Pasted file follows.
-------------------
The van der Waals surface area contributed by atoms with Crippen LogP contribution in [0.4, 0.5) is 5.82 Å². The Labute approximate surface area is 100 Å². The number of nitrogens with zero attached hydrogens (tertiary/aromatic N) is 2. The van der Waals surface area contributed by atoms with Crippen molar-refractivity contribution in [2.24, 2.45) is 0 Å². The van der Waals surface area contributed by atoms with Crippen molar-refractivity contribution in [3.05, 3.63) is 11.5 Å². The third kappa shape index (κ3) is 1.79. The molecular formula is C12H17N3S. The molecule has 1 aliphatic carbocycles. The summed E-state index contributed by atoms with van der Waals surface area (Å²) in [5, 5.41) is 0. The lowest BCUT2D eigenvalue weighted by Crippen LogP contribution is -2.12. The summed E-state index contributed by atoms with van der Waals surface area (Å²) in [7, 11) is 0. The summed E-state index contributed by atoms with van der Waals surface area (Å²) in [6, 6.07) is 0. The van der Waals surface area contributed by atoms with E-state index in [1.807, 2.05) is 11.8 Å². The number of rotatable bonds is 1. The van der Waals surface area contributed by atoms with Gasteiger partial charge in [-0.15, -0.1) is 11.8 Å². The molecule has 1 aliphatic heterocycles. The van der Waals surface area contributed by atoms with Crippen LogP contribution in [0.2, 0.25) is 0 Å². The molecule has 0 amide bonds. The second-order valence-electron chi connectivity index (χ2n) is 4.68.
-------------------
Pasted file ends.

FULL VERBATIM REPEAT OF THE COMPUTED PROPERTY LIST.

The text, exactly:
The van der Waals surface area contributed by atoms with Crippen LogP contribution in [0.4, 0.5) is 5.82 Å². The Labute approximate surface area is 100 Å². The number of nitrogens with zero attached hydrogens (tertiary/aromatic N) is 2. The van der Waals surface area contributed by atoms with Crippen molar-refractivity contribution in [2.24, 2.45) is 0 Å². The van der Waals surface area contributed by atoms with Crippen molar-refractivity contribution in [3.05, 3.63) is 11.5 Å². The third kappa shape index (κ3) is 1.79. The molecular formula is C12H17N3S. The molecule has 1 aliphatic carbocycles. The summed E-state index contributed by atoms with van der Waals surface area (Å²) in [5, 5.41) is 0. The lowest BCUT2D eigenvalue weighted by Crippen LogP contribution is -2.12. The summed E-state index contributed by atoms with van der Waals surface area (Å²) in [7, 11) is 0. The summed E-state index contributed by atoms with van der Waals surface area (Å²) in [6, 6.07) is 0. The van der Waals surface area contributed by atoms with E-state index in [1.807, 2.05) is 11.8 Å². The number of rotatable bonds is 1. The van der Waals surface area contributed by atoms with Gasteiger partial charge in [-0.15, -0.1) is 11.8 Å². The molecule has 1 aliphatic heterocycles. The van der Waals surface area contributed by atoms with Crippen LogP contribution in [0.2, 0.25) is 0 Å². The molecule has 0 amide bonds. The second-order valence-electron chi connectivity index (χ2n) is 4.68.